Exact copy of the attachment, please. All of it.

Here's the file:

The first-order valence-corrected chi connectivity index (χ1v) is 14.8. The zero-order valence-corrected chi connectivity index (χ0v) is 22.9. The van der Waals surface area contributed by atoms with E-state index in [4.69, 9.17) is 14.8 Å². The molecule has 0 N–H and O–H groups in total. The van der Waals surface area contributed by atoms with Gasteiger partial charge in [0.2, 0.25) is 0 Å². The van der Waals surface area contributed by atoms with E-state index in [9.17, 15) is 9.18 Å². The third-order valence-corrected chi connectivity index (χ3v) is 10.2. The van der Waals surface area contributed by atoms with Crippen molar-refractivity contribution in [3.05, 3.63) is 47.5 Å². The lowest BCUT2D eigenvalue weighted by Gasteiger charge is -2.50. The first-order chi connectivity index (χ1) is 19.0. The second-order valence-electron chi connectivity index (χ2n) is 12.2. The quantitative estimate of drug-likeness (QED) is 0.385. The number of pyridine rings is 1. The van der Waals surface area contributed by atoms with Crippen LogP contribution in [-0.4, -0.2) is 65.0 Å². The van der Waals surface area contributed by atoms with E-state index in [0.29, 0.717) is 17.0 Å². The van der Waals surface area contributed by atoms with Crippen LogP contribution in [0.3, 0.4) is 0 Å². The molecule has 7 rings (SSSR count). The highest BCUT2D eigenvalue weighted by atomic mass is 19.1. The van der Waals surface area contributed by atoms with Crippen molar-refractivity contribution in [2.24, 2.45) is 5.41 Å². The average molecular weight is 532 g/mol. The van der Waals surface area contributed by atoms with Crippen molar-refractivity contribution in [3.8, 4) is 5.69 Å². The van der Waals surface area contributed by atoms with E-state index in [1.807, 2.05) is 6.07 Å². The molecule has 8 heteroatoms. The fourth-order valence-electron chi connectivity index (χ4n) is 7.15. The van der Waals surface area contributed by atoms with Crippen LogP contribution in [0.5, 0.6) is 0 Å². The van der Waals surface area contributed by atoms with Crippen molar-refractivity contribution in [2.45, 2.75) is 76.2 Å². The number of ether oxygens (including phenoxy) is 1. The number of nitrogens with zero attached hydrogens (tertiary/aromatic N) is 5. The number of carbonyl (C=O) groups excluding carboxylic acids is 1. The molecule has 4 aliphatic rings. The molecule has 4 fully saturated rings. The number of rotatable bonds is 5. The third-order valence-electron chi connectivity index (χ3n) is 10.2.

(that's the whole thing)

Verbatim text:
The first-order valence-corrected chi connectivity index (χ1v) is 14.8. The zero-order valence-corrected chi connectivity index (χ0v) is 22.9. The van der Waals surface area contributed by atoms with E-state index in [4.69, 9.17) is 14.8 Å². The molecule has 0 N–H and O–H groups in total. The van der Waals surface area contributed by atoms with Gasteiger partial charge in [0.2, 0.25) is 0 Å². The van der Waals surface area contributed by atoms with E-state index in [9.17, 15) is 9.18 Å². The third-order valence-corrected chi connectivity index (χ3v) is 10.2. The van der Waals surface area contributed by atoms with Crippen molar-refractivity contribution in [3.05, 3.63) is 47.5 Å². The lowest BCUT2D eigenvalue weighted by Gasteiger charge is -2.50. The first-order chi connectivity index (χ1) is 19.0. The second-order valence-electron chi connectivity index (χ2n) is 12.2. The quantitative estimate of drug-likeness (QED) is 0.385. The number of pyridine rings is 1. The van der Waals surface area contributed by atoms with Crippen LogP contribution in [-0.4, -0.2) is 65.0 Å². The van der Waals surface area contributed by atoms with E-state index in [0.29, 0.717) is 17.0 Å². The van der Waals surface area contributed by atoms with Crippen LogP contribution in [0.3, 0.4) is 0 Å². The molecule has 7 rings (SSSR count). The highest BCUT2D eigenvalue weighted by atomic mass is 19.1. The van der Waals surface area contributed by atoms with Crippen molar-refractivity contribution in [2.24, 2.45) is 5.41 Å². The average molecular weight is 532 g/mol. The van der Waals surface area contributed by atoms with Crippen molar-refractivity contribution in [3.8, 4) is 5.69 Å². The van der Waals surface area contributed by atoms with E-state index in [1.807, 2.05) is 6.07 Å². The molecule has 8 heteroatoms. The fourth-order valence-electron chi connectivity index (χ4n) is 7.15. The van der Waals surface area contributed by atoms with Crippen LogP contribution in [0.5, 0.6) is 0 Å². The van der Waals surface area contributed by atoms with Crippen molar-refractivity contribution in [2.45, 2.75) is 76.2 Å². The number of ether oxygens (including phenoxy) is 1. The number of nitrogens with zero attached hydrogens (tertiary/aromatic N) is 5. The number of carbonyl (C=O) groups excluding carboxylic acids is 1. The molecule has 4 aliphatic rings. The molecule has 4 fully saturated rings. The number of rotatable bonds is 5. The third-order valence-electron chi connectivity index (χ3n) is 10.2.